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Pierce writes: "I am tempted - so very tempted - to use the apocryphal story of the kid who confronts Shoeless Joe Jackson with regard to Joe Biden's latest pronouncement from the mount, but I refuse to do so, because we do not wholly descend into cliché this far in advance of a presidential election."

Joe Biden. (photo: Getty)
Joe Biden. (photo: Getty)


A Joe Biden 2020 Campaign Would Be the Most Divisive Thing for the Democratic Field

By Charles Pierce, Esquire

10 January 19


The vice president's track record in Congress puts him on the wrong side of every issue that currently energizes his political party.

am tempted—so very tempted—to use the apocryphal story of the kid who confronts Shoeless Joe Jackson with regard to Joe Biden's latest pronouncement from the mount, but I refuse to do so, because we do not wholly descend into cliché this far in advance of a presidential election. Still, what Biden's is musing about, as reported in The New York Times over the weekend, is such a terrible idea that it remains worthy of comment.

Mr. Biden would instantly be the early front-runner if he ran, but he would have to bridge divides in a primary that would test whether Democrats are willing to embrace a moderate white man in his 70s if they view him as the best bet to oust Mr. Trump. “He has the best chance of beating Trump, hands down,” said Senator Tom Carper of Delaware, Mr. Biden’s longtime friend and former colleague. “On a scale of one to 10, that’s probably about a 12 for us.”

In one of his calls over the holidays, Mr. Biden repeated a variation of a line he has used publicly: “If you can persuade me there is somebody better who can win, I’m happy not to do it,” he said, according to the Democrat he spoke to, who shared the conversation on condition of anonymity to discuss a private talk. But then Mr. Biden said something he has not stated so bluntly in public: “But I don’t see the candidate who can clearly do what has to be done to win.”

In another possible sign that he is preparing to ramp up, an emissary from Mr. Biden recently reached out to James Smith, the Democratic Party nominee for governor in South Carolina last year, about scheduling a call with the former vice president. Mr. Smith, a state legislator and friend of Mr. Biden, said the former vice president could count on an enthusiastic reception in South Carolina if he were to run. “In the circles that I move, I think there’s almost unanimity of support for him,” Mr. Smith said.

Let's do the easiest part first.

Joe Biden has run for president twice before and he was a genuinely terrible candidate both times. He found his groove—and his half-ironic, half-campy fame—only as Barack Obama's sidekick. In a time in which Hillary Rodham Clinton is being told to disappear because she lost twice, the idea that important parts of the Democratic Party are thinking about nominating Biden is bound to be notable for its obvious hypocrisy. Someday, someone will have to write a long monograph on why the Democrats insist on running retreads, over and over again, when they almost always lose. Bob Kerrey in Nebraska. Phil Bredesen in Tennessee. The list is long and distinguished.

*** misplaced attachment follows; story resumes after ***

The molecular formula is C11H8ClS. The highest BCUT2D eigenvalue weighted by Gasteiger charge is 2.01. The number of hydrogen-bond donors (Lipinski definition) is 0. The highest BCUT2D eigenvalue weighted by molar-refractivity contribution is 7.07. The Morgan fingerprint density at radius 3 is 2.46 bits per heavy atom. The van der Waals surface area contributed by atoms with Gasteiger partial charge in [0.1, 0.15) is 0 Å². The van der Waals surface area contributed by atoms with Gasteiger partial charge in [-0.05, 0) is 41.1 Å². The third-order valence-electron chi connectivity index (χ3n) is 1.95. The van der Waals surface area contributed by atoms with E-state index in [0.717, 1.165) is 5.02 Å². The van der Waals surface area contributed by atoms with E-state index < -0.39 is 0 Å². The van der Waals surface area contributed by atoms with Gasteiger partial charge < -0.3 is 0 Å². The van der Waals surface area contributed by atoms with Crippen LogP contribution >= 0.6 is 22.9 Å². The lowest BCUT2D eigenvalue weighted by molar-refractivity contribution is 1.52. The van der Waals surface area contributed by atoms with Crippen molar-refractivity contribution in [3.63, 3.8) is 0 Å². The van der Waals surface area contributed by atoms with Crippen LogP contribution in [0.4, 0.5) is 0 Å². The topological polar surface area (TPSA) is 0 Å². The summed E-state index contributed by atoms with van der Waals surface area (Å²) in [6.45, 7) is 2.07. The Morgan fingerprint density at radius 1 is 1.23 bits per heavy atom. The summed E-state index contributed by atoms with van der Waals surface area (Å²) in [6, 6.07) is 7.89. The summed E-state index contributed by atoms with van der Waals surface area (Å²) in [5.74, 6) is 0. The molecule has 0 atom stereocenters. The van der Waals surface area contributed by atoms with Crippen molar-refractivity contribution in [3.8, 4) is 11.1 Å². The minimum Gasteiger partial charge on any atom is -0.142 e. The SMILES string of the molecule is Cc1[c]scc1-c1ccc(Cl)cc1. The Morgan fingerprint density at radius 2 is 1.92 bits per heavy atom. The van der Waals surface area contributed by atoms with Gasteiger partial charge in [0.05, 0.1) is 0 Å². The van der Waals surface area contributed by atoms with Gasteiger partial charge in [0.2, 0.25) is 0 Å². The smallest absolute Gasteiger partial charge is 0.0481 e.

Moreover, Biden has a track record that puts him on the wrong side of every issue that currently energizes his political party, and gets all up in the grills of the party's most loyal base of activists. His sponsorship of a grotesque bankruptcy bill has not been forgotten by Democratic voters charged up by the notion of breaking the plutocracy. (It was in her opposition to that bill that most of the country first heard of a Harvard law school professor named Elizabeth Warren.) African-American and minority voters will surely beat him over the head with his support for the truly awful crime bill proposed by President Bill Clinton. Women will remember him for turtling on Anita Hill. It's hard to imagine a presidential candidate who's a worse fit for the party that just swept all those new members into the House of Representatives.

But he is a beloved figure among the pundit class, as well as among many of the old-line money people who currently are trembling at new forces that they do not understand. There is even some talk, given Biden's age, that he could be a new kind of Reagan for the Democratic Party. That ignores the historical forces that lined up behind Reagan, a whole conservative revolution of ideas waiting for an empty vessel into which it could pour itself. By comparison, all of the energy among the Democrats at the moment is coming from people whose allegiance to Biden, and to the policies he has represented is, at best, tepid.

For all the talk of a party divided by its leftward flank, a Joe Biden campaign in 2020 would be the most divisive thing that could happen to a Democratic primary field. A second banana can spoil the whole bunch.

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